SEOUL (Reuters) - Nine in ten coronavirus patients reported experiencing side-effects such as fatigue, psychological after-effects and loss of smell and taste after they recovered from the disease, according to a preliminary study by South Korea.
The research comes as the global death toll from COVID-19 passed 1 million on Tuesday, a grim milestone in a pandemic that has devastated the global economy, overloaded health systems and changed the way people live.
In an online survey of 965 recovered COVID-19 patients, 879 people or 91.1% responded they were suffering at least one side-effect from the disease, the Korea Disease Control and Prevention Agency (KDCA) official Kwon Jun-wook told a briefing.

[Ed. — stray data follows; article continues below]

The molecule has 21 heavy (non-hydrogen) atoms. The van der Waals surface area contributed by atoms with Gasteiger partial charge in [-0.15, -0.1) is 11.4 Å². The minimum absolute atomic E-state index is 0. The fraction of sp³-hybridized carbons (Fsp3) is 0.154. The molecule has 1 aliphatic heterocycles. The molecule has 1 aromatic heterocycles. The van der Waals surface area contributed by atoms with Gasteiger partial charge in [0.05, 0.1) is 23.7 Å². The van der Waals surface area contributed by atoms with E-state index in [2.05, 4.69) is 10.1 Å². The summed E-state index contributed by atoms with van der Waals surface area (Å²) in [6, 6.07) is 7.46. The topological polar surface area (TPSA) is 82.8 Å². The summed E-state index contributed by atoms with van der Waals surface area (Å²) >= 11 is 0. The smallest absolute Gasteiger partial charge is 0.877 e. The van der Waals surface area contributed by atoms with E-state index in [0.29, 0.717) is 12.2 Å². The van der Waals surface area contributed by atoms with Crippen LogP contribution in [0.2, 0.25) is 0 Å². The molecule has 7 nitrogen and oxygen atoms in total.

Fatigue was the most common side-effect with 26.2% reading, followed by difficulty in concentration which had 24.6%, Kwon said.
Other after-effects included psychological or mental side-effects and loss of taste or smell.
Kim Shin-woo, professor of internal medicine at Kyungpook National University School of Medicine in Daegu, sought comments from 5,762 recovered patients in South Korea and 16.7% of them participated in the survey, said Kwon.
While the research was done online for now, lead researcher Kim will soon publish the study with detailed analysis, he said.
South Korea is also conducting a separate study with some 16 medical organisations on potential complications of the disease through a detailed analysis involving CT scans on recovered patients next year, Kwon told the briefing.
The country reported 38 new infections by midnight on Monday, for a fifth day of double-digit increases, taking the national tally to 23,699 cases, with 407 deaths.
Reporting by Sangmi Cha; Editing by Miyoung Kim
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